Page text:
The Nation sports editor: Trump's demonization of black athletes is "a playbook that goes back 100 years.” Dave Zirin: "Trump is doing nothing new. It's tired and it's wrong."


8. Alabama Senate Race Aggravates GOP Divide

“There was a time when the question of whether to disown a candidate accused of sexually abusing a 14-year-old girl was fairly straightforward,” the New York Times reports.

“But the divisions in the Republican Party run so deep that the latest rallying cry for many on the right has become the case of Roy Moore, the Senate candidate in Alabama who faces allegations of preying on many young women, including a 14-year-old, when he was in his 30s.”

“The debate among Republicans over what to do about Mr. Moore has taken on a significance that extends far beyond Alabama’s borders. It pits ascendant forces in the party — the most conservative evangelical Christians and insurgent, anti-establishment populists — against the Republican leadership in Washington. And it is being fanned by many of the same emotions that helped stoke President Trump’s rise and election: a mistrust of government, a desire for a leader who disdains and disrupts the political status quo, and a suspicion that elected officials will stop at nothing to hold on to power.”


9. Clinton Challenges Legitimacy of 2016 Election

Hillary Clinton told Mother Jones that “there are lots of questions” about the legitimacy of Donald Trump’s election due to Russian interference and widespread voter suppression efforts.

Clinton said Russian meddling in the election “was one of the major contributors to the outcome.” The Russians “weaponized false information” in “a very successful disinformation campaign” that “wasn’t just influencing voters, it was determining the outcome.” 

Republican efforts to make it harder to vote, through measures such as voter ID laws, shortened early voting periods, and new obstacles to registration, likewise “contributed to the outcome.”


10. Anatomy of a Fake News Scandal

The claim that Hillary Clinton was a pedophile started in a Facebook post, spread to Twitter and then went viral with the help of far-right platforms like Breitbart and Info-Wars. But it was unclear whether Pizzagate was mass hysteria or the work of politicos with real resources and agendas. It took the better part of a year (and two teams of researchers) to sift through the digital trail. We found ordinary people, online activists, bots, foreign agents and domestic political operatives. Many of them were associates of the Trump campaign. Others had ties with Russia. Working together – though often unwittingly – they flourished in a new ‘post-truth’ information ecosystem, a space where false claims are defended as absolute facts.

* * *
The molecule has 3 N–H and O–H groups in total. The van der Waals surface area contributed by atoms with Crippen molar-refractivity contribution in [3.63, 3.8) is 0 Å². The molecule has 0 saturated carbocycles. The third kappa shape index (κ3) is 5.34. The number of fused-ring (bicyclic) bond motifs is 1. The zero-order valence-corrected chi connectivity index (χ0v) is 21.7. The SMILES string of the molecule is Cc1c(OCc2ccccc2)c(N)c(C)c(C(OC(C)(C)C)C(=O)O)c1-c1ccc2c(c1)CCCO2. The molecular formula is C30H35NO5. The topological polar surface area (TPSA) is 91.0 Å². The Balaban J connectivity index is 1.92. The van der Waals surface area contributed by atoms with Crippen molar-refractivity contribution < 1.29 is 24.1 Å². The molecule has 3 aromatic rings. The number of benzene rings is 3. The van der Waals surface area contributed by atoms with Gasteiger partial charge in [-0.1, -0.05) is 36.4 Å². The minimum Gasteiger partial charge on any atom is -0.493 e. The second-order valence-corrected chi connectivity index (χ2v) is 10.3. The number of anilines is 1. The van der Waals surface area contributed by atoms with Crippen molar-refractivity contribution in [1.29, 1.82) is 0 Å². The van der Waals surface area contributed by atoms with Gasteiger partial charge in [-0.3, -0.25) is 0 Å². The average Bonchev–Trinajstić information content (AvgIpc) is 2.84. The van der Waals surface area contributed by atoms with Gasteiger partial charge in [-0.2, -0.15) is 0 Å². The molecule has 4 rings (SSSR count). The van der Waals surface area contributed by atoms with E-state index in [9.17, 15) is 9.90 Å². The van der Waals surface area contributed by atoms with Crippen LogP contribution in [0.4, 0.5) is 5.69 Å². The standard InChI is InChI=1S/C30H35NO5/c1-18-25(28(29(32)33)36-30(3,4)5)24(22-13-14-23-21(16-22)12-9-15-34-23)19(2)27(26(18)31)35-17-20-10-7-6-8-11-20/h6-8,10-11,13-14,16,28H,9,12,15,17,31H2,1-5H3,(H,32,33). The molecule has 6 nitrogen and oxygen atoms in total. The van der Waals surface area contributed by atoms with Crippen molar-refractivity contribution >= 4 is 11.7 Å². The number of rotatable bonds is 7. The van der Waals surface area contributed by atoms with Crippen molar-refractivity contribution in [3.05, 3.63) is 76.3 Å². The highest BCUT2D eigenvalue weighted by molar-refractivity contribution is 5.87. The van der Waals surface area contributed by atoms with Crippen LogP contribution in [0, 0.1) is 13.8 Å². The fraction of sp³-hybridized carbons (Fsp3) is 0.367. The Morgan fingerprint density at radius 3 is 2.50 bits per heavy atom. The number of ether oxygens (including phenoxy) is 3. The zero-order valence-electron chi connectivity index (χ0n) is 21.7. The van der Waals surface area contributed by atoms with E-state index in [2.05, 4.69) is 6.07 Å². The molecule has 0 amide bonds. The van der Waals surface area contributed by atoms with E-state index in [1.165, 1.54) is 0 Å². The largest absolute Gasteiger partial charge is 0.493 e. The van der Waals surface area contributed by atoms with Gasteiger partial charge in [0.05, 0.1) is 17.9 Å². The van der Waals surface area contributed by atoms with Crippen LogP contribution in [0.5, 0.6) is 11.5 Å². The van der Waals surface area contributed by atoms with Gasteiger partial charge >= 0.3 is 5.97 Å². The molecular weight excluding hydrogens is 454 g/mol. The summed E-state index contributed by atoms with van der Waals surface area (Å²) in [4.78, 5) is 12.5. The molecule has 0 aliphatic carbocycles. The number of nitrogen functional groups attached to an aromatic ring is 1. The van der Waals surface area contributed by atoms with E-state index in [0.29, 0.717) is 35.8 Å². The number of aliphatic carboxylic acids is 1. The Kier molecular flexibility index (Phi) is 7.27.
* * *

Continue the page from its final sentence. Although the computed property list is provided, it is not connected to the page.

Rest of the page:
11. Speed and Subterfuge Is Key to GOP Tax Strategy

It is entirely conceivable that, in two weeks’ time, the Republican Party’s leaders will have largely succeeded in railroading through Congress an unpopular, regressive, and damaging tax reform. That was their plan from the beginning, and so far it has worked out much as they intended. On Thursday, the House, spurred on by Paul Ryan, voted to approve its version of the legislation. Now everything depends on what happens in the Senate.

To get their tax plan through this final legislative stretch, the Republicans will try to rely on speed, subterfuge, and diversion. McConnell and Ryan have read the opinion polls. They know that there is widespread opposition to their plan’s major elements, such as its big tax cuts for corporations, unincorporated businesses, and rich people (like the President), or its new limits on popular deductions for mortgage interest and state and local taxes.”

That explains why the Republicans didn’t hold any hearings in the House, and why they are adopting similar blitzkrieg tactics in the Senate. The G.O.P.’s strategy is to rush this thing through before the other side has time to organize a defense.


12. Government analysis shows House tax bill would increase cost of college by $71 billion over a decade

The repeal or revision of higher education tax benefits in the House Republican bill would cost students and families more than $71 billion over the next decade, according to an official analysis by Congress's Joint Committee on Taxation.

"At a time when higher education costs are skyrocketing, it is extremely disappointing Republicans are trying to jam through a plan that will take money from students and families who are trying to send their kids to college - all to pay for a massive tax cut for corporations and the richest among us," Sen. Patty Murray, Wash., the ranking Democrat of the Senate Health, Education, Labor and Pensions Committee said. "Republicans need to stop playing partisan games with our students' education, and start working with us to provide more opportunities for all."

13. Make Nepotism Great Again: 20 Families Got Jobs in Trump Administration